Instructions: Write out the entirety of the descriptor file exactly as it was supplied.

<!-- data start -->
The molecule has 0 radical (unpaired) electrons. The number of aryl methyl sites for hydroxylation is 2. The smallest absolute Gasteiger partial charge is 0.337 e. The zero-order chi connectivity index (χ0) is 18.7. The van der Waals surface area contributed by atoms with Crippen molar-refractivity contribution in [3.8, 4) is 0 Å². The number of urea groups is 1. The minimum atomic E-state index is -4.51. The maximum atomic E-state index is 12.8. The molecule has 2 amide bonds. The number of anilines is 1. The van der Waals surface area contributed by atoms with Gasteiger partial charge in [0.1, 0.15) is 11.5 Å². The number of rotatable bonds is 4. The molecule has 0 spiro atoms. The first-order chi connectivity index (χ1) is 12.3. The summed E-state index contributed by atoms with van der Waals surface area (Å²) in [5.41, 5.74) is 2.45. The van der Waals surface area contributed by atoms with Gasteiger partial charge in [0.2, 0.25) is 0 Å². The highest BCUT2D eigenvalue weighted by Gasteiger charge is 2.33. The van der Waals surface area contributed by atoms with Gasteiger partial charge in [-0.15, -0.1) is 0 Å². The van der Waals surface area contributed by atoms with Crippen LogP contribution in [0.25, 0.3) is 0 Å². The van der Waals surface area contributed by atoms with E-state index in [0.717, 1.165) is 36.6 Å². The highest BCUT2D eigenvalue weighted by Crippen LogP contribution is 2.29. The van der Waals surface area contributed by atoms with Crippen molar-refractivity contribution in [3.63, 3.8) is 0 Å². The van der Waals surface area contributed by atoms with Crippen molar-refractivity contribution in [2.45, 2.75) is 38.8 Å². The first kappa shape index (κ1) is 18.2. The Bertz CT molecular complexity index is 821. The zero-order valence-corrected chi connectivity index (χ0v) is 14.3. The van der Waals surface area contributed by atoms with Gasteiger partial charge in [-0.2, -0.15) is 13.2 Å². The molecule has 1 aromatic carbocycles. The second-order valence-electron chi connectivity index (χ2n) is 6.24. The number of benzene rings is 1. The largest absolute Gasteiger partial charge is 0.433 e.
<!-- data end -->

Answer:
The molecule has 0 radical (unpaired) electrons. The number of aryl methyl sites for hydroxylation is 2. The smallest absolute Gasteiger partial charge is 0.337 e. The zero-order chi connectivity index (χ0) is 18.7. The van der Waals surface area contributed by atoms with Crippen molar-refractivity contribution in [3.8, 4) is 0 Å². The number of urea groups is 1. The minimum atomic E-state index is -4.51. The maximum atomic E-state index is 12.8. The molecule has 2 amide bonds. The number of anilines is 1. The van der Waals surface area contributed by atoms with Gasteiger partial charge in [0.1, 0.15) is 11.5 Å². The number of rotatable bonds is 4. The molecule has 0 spiro atoms. The first-order chi connectivity index (χ1) is 12.3. The summed E-state index contributed by atoms with van der Waals surface area (Å²) in [5.41, 5.74) is 2.45. The van der Waals surface area contributed by atoms with Gasteiger partial charge in [0.2, 0.25) is 0 Å². The highest BCUT2D eigenvalue weighted by Gasteiger charge is 2.33. The van der Waals surface area contributed by atoms with Gasteiger partial charge in [-0.15, -0.1) is 0 Å². The van der Waals surface area contributed by atoms with Crippen LogP contribution in [0.25, 0.3) is 0 Å². The van der Waals surface area contributed by atoms with E-state index in [0.717, 1.165) is 36.6 Å². The highest BCUT2D eigenvalue weighted by Crippen LogP contribution is 2.29. The van der Waals surface area contributed by atoms with Crippen molar-refractivity contribution in [3.63, 3.8) is 0 Å². The van der Waals surface area contributed by atoms with Crippen molar-refractivity contribution in [2.45, 2.75) is 38.8 Å². The first kappa shape index (κ1) is 18.2. The Bertz CT molecular complexity index is 821. The zero-order valence-corrected chi connectivity index (χ0v) is 14.3. The van der Waals surface area contributed by atoms with Gasteiger partial charge in [-0.2, -0.15) is 13.2 Å². The molecule has 1 aromatic carbocycles. The second-order valence-electron chi connectivity index (χ2n) is 6.24. The number of benzene rings is 1. The largest absolute Gasteiger partial charge is 0.433 e.